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The Great Marijuana Hoax 1966 & 2021: Second Manifesto to End The (Federal) Bring Down

Updated: Mar 15, 2023

Second Manifesto to End The Bring Down

Part 1:

The first half of the essay was written while the author was smoking hashish.

7:38 P.M. July 26, 2021

Arcata, California, USA, Kosmos

"How much to be revealed about marijuana especially in this time and nation for the general public! for the actual experience of the herb is clouded by" rumor, but the larger awakening of cannabis acceptance is toppling state laws like dominoes!

1966, Ginsburg’s global comparisons equate cannabis Prohibition in America “to an arbitrary cultural taboo.”

The unspoken need for Federal reform is a pressing impasse that needs the full voicing support of both cannabis users and those who understand what personal liberties and freedoms as an American are all about: choice. The time has come to focus resources and demand Federal constitutional change immediately. To be repeating the words of 1966 in 2021 is an embarrassing testament to American ignorance, corruption, and nearly a century of pain and community destruction based upon fabricated lies emanating from a single-source (No, not that kind of single-source). The Hoax is still on...

Perspective is Everything. Constant slow change has led to mass oppression.

On the same day that I flashed photos of Woodstock 1999’s ragged-looking police force and riot squad, sent to quell a literal war zone set on fire, comparing it to the shocking images of militant officers strapped head to toe in the latest combat gear—hundreds of real life Robo-Cops- sent to violently deter peaceful protests today, I found this unpublished essay by Allen Ginsburg. It is a scary outline and completely unheeded warning, reflected in all of today's extremes. There is still "an enormous open secret—that it is time to end Prohibition (again). And with it put an end to the gangsterism, police mania, hypocrisy, anxiety, and national stupidity generated by administrative abuse of the Marijuana Tax Act of 1937". It's time to reveal the propaganda machines in perspective and cut ties with these falsifications and fabricated ideas at the source.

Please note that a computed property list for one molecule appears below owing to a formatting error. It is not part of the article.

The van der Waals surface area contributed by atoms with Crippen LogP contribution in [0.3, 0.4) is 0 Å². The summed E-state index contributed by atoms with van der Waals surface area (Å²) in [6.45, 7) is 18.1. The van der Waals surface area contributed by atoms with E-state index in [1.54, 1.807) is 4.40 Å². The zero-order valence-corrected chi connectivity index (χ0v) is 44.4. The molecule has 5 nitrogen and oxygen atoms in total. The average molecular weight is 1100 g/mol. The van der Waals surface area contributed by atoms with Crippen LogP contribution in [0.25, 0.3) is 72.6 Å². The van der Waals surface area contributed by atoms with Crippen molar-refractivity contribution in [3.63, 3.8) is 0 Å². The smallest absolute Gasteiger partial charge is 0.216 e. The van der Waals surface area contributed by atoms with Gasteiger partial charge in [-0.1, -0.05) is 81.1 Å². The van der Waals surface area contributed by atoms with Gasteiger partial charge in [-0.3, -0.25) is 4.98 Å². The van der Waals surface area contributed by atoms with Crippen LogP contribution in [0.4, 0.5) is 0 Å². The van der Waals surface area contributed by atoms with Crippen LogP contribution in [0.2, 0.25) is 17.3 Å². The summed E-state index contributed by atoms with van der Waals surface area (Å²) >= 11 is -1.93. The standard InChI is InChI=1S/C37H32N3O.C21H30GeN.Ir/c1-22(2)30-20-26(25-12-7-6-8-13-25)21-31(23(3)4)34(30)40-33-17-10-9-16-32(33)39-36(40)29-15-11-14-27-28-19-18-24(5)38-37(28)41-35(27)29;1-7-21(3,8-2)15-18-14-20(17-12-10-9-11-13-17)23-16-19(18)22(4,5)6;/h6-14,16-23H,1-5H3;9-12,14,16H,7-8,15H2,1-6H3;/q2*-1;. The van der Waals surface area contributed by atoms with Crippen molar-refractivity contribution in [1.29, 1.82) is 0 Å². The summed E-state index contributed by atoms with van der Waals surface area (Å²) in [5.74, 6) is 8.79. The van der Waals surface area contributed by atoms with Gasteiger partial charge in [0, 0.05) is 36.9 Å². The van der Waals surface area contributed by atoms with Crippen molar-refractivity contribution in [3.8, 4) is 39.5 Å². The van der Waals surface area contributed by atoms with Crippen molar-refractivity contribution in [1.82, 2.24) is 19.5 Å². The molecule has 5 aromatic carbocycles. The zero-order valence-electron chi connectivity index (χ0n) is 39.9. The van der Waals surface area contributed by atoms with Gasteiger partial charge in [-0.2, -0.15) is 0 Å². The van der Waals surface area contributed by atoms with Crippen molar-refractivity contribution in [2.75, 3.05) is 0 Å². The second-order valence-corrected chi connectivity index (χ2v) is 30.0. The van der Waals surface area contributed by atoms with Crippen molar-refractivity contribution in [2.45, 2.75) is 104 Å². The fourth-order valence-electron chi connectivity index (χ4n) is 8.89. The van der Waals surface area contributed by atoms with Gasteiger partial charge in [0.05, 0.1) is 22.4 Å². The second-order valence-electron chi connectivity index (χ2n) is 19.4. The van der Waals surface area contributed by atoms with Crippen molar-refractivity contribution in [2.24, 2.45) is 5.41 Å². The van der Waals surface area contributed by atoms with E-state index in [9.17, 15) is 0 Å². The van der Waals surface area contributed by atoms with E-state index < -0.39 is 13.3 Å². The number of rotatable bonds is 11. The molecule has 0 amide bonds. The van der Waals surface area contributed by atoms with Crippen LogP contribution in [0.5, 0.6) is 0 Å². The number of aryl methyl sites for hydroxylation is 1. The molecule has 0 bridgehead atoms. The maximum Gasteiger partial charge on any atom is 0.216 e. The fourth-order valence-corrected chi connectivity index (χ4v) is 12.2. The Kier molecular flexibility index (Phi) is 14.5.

“There’s an enormous open secret—that it is time to end Prohibition again. And with it put an end to the gangsterism, police mania, hypocrisy, anxiety, and national stupidity generated by administrative abuse of the Marijuana Tax Act of 1937”. -Allen Ginsberg 1966


I define a police state as one in which the police openly and honestly pay allegiance to one another over defending the Constitution for which they serve. They call it the "Blue Code," but everyone knows that is the Convict Code. Rooted in the drastic cultural and socioeconomic changes,“it should be understood once and for all that in this area we have been undergoing police-state conditions in America, with characteristic mass brainwashing of the public, persecution and deaths in jails, elaborate systems of plainclothes police and police spies and stool pigeons, abuse of constitutional guarantees of privacy of home and person from improper search and seizure,” leading to today’s militant over-policing and the widespread murder of black and brown citizens in their own communities. What has become common to some over 75 years and a failed War on Drugs, was clearly a stark contrast to the preceding years in which Ginsburg wrote. Today's global panoptic surveillance measures and the Patriot Act define the modern "police-state" and its unthinkable Prison Industrial Complex. As for brainwashing, it's important to remember the brand new mediums of radio and television, or "mass-media" that simultaneously "encouraged (citizens) to drink intoxicating beer by millions of dollars worth of advertisements," (propaganda), while airing the Vietnam War (another Great injustice) to a drunken nation, glorifying violence.